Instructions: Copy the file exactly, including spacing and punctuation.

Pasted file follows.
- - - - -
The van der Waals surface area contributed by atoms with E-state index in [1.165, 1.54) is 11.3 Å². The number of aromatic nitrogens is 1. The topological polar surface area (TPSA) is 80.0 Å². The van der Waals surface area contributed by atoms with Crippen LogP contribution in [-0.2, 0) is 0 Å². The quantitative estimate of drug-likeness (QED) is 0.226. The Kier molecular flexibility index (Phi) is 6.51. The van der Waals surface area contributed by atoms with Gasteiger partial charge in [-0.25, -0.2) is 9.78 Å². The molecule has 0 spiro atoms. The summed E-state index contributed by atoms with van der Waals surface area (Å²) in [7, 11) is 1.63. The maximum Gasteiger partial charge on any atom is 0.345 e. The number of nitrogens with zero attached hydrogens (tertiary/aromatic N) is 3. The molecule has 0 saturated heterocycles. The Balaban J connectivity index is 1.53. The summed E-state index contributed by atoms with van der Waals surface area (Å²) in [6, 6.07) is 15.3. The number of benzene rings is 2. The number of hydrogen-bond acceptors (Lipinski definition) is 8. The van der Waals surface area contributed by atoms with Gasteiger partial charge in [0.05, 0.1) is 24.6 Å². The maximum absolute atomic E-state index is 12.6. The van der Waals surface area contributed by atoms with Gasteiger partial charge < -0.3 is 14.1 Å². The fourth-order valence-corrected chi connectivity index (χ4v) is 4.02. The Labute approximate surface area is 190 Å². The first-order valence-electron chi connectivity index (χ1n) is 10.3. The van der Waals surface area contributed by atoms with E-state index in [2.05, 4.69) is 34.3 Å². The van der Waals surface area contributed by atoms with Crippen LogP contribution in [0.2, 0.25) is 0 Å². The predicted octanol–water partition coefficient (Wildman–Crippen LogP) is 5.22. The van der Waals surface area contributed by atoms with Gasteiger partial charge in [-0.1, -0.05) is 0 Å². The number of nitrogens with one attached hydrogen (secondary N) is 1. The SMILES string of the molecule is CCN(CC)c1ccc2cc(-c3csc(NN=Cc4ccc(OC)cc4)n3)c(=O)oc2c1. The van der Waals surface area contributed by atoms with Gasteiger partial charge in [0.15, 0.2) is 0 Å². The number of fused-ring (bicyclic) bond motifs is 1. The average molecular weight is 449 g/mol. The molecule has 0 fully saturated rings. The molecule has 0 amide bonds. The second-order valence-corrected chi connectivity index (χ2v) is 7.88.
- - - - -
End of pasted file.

The van der Waals surface area contributed by atoms with E-state index in [1.165, 1.54) is 11.3 Å². The number of aromatic nitrogens is 1. The topological polar surface area (TPSA) is 80.0 Å². The van der Waals surface area contributed by atoms with Crippen LogP contribution in [-0.2, 0) is 0 Å². The quantitative estimate of drug-likeness (QED) is 0.226. The Kier molecular flexibility index (Phi) is 6.51. The van der Waals surface area contributed by atoms with Gasteiger partial charge in [-0.25, -0.2) is 9.78 Å². The molecule has 0 spiro atoms. The summed E-state index contributed by atoms with van der Waals surface area (Å²) in [7, 11) is 1.63. The maximum Gasteiger partial charge on any atom is 0.345 e. The number of nitrogens with zero attached hydrogens (tertiary/aromatic N) is 3. The molecule has 0 saturated heterocycles. The Balaban J connectivity index is 1.53. The summed E-state index contributed by atoms with van der Waals surface area (Å²) in [6, 6.07) is 15.3. The number of benzene rings is 2. The number of hydrogen-bond acceptors (Lipinski definition) is 8. The van der Waals surface area contributed by atoms with Gasteiger partial charge in [0.05, 0.1) is 24.6 Å². The maximum absolute atomic E-state index is 12.6. The van der Waals surface area contributed by atoms with Gasteiger partial charge < -0.3 is 14.1 Å². The fourth-order valence-corrected chi connectivity index (χ4v) is 4.02. The Labute approximate surface area is 190 Å². The first-order valence-electron chi connectivity index (χ1n) is 10.3. The van der Waals surface area contributed by atoms with E-state index in [2.05, 4.69) is 34.3 Å². The van der Waals surface area contributed by atoms with Crippen LogP contribution in [0.2, 0.25) is 0 Å². The predicted octanol–water partition coefficient (Wildman–Crippen LogP) is 5.22. The van der Waals surface area contributed by atoms with Gasteiger partial charge in [-0.1, -0.05) is 0 Å². The number of nitrogens with one attached hydrogen (secondary N) is 1. The SMILES string of the molecule is CCN(CC)c1ccc2cc(-c3csc(NN=Cc4ccc(OC)cc4)n3)c(=O)oc2c1. The van der Waals surface area contributed by atoms with Gasteiger partial charge in [0.15, 0.2) is 0 Å². The number of fused-ring (bicyclic) bond motifs is 1. The average molecular weight is 449 g/mol. The molecule has 0 fully saturated rings. The molecule has 0 amide bonds. The second-order valence-corrected chi connectivity index (χ2v) is 7.88.